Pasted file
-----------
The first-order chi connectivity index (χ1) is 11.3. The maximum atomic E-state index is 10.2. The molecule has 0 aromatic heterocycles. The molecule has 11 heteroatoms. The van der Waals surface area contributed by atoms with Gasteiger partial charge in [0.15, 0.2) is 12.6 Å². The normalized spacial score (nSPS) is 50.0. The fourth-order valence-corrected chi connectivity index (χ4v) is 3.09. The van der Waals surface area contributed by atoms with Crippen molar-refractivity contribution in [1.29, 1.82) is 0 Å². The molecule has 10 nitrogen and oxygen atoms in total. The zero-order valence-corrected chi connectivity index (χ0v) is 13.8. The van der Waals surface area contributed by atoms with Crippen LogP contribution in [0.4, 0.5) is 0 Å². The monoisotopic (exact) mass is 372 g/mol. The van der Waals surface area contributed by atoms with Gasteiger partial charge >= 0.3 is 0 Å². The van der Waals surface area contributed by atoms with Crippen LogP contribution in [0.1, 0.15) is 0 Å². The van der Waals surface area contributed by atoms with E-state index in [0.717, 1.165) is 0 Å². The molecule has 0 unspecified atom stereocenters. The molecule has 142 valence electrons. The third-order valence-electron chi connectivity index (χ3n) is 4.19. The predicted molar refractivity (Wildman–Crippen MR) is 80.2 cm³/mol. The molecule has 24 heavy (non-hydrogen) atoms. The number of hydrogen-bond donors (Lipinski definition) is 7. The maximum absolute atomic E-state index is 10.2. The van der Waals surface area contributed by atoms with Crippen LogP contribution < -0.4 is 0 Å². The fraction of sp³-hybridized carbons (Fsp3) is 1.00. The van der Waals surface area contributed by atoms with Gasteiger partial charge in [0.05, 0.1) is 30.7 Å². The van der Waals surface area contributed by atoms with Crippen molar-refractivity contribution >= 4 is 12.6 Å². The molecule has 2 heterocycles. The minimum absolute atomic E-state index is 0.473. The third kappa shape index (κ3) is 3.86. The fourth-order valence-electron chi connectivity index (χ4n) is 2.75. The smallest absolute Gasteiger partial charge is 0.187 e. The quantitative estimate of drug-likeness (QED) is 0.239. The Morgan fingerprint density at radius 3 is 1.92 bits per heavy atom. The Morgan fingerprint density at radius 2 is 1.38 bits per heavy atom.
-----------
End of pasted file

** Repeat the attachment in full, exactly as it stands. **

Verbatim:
The first-order chi connectivity index (χ1) is 11.3. The maximum atomic E-state index is 10.2. The molecule has 0 aromatic heterocycles. The molecule has 11 heteroatoms. The van der Waals surface area contributed by atoms with Gasteiger partial charge in [0.15, 0.2) is 12.6 Å². The normalized spacial score (nSPS) is 50.0. The fourth-order valence-corrected chi connectivity index (χ4v) is 3.09. The van der Waals surface area contributed by atoms with Crippen molar-refractivity contribution in [1.29, 1.82) is 0 Å². The molecule has 10 nitrogen and oxygen atoms in total. The zero-order valence-corrected chi connectivity index (χ0v) is 13.8. The van der Waals surface area contributed by atoms with Crippen LogP contribution in [0.4, 0.5) is 0 Å². The monoisotopic (exact) mass is 372 g/mol. The van der Waals surface area contributed by atoms with Gasteiger partial charge >= 0.3 is 0 Å². The van der Waals surface area contributed by atoms with Crippen LogP contribution in [0.1, 0.15) is 0 Å². The van der Waals surface area contributed by atoms with E-state index in [0.717, 1.165) is 0 Å². The molecule has 0 unspecified atom stereocenters. The molecule has 142 valence electrons. The third-order valence-electron chi connectivity index (χ3n) is 4.19. The predicted molar refractivity (Wildman–Crippen MR) is 80.2 cm³/mol. The molecule has 24 heavy (non-hydrogen) atoms. The number of hydrogen-bond donors (Lipinski definition) is 7. The maximum absolute atomic E-state index is 10.2. The van der Waals surface area contributed by atoms with Crippen LogP contribution < -0.4 is 0 Å². The fraction of sp³-hybridized carbons (Fsp3) is 1.00. The van der Waals surface area contributed by atoms with Gasteiger partial charge in [0.05, 0.1) is 30.7 Å². The van der Waals surface area contributed by atoms with Crippen molar-refractivity contribution >= 4 is 12.6 Å². The molecule has 2 heterocycles. The minimum absolute atomic E-state index is 0.473. The third kappa shape index (κ3) is 3.86. The fourth-order valence-electron chi connectivity index (χ4n) is 2.75. The smallest absolute Gasteiger partial charge is 0.187 e. The quantitative estimate of drug-likeness (QED) is 0.239. The Morgan fingerprint density at radius 3 is 1.92 bits per heavy atom. The Morgan fingerprint density at radius 2 is 1.38 bits per heavy atom.